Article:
Data were presented as frequencies and percentages for categorical variables, and as mean (standard deviation [SD]) and median ( first quartile [Q1], third quartile [Q3]) for continuous variables. Differences in sociodemographics, health behaviors, health status, and sleep factors by BMI and by snoring status were assessed using Chi-square tests and analysis of variance (ANOVA) for categorical and continuous variables, respectively. Multinomial logistic regression models, with underweight/normal weight used as the reference category for BMI, were used to assess the adjusted association between BMI and snoring. Factors that were conservatively associated with both BMI and snoring using Chi-square test or ANOVA (P < 0.20) were selected a priori as covariates to be included in the adjusted models. Variables were excluded from the model if there was little variation in response (i.e., if ≥90% of the sample fell into a single response category) or if variables were highly correlated. Correlation and multicollinearity were assessed using Pearson's correlation coefficients® and variance inflation factors respectively. All analyses used a two-tailed level of significance of alpha of 0.05 and were carried out using SPSS 22 or higher (SPSS statistics IBM Corp., Armonk, NY, USA). Odds ratios and corresponding confidence intervals (CIs) and P values were generated using GENLINMIXED with the covariate (s) as fixed effect (s) and slum as a random effect.
| Results|| |
Characteristics of the sample
About 734 women were screened, and 607 were enrolled in the study. There were no significant demographic differences between women who enrolled and those who were excluded or chose not to participate at the time of recruitment. Participants were, on an average, 50 years of age and a majority reported their religion as Hindu (84.2%) [Table 1]. Nearly two of three had no formal schooling (62.8%) and were employed (61.4%). Half were married (51.4%), belonged to a scheduled caste or tribe (47.1%), and 53% lived in a household with a monthly income of 3000–10,000 Indian rupees (1 USD = 66.78 INR). One out of three women were obese (38.7%) and 36% snored. The average BMI of the women in the study was 23.7 kg/m (SD = 5.15; median = 23.0; interquartile range = 7.0).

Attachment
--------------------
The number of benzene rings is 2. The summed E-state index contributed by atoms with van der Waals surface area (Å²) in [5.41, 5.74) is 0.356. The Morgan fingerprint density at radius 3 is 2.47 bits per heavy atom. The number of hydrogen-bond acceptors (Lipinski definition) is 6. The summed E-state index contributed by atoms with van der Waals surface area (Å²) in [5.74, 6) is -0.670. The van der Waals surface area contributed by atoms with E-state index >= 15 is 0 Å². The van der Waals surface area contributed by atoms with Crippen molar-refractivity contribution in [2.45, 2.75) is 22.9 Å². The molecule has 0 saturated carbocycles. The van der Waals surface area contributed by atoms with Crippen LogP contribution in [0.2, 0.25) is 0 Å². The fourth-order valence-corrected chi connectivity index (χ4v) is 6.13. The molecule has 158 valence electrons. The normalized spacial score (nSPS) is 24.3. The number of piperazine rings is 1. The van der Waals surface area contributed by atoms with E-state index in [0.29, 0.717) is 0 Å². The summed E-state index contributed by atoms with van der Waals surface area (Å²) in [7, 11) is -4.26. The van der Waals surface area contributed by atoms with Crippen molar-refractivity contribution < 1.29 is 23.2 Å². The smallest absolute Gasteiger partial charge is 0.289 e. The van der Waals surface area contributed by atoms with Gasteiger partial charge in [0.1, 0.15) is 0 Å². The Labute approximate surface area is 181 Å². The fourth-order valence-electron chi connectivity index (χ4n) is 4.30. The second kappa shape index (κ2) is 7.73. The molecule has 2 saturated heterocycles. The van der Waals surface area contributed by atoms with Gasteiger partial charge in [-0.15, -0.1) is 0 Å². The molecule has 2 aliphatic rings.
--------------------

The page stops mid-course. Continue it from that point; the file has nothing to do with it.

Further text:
|Table 1: Sociodemographic characteristics of the study sample of slum-dwelling women in Mysore, India (n=607)|
Click here to view
Association between body mass index and snoring
The prevalence of snoring increased with higher BMI (P < 0.001) [Table 2]. Moderate and HS were three times more prevalent among women that were categorized as obese II than underweight/normal-weight women.
|Table 2: Factors associated with body mass index among slum-dwelling women in Mysore, India (n=607)|
Click here to view
Factors associated with body mass index
Women who were overweight or obese were slightly younger (P = 0.065) and generally more educated (P < 0.001) than underweight/normal-weight women [Table 2]. The proportion of obese women with secondary schooling or above was three times that of underweight/normal-weight women. Current use of smokeless tobacco generally decreased with increasing BMI (P = 0.001), while the prevalence of diabetes (P < 0.001), hypertension (P < 0.001), and abnormal daytime sleepiness (P = 0.054) increased with BMI. The proportion of diabetic women classified as obese II was nearly three times that of underweight/normal-weight women. Abnormal daytime sleepiness among obese II women was four times that of underweight/normal-weight women.
Factors associated with snoring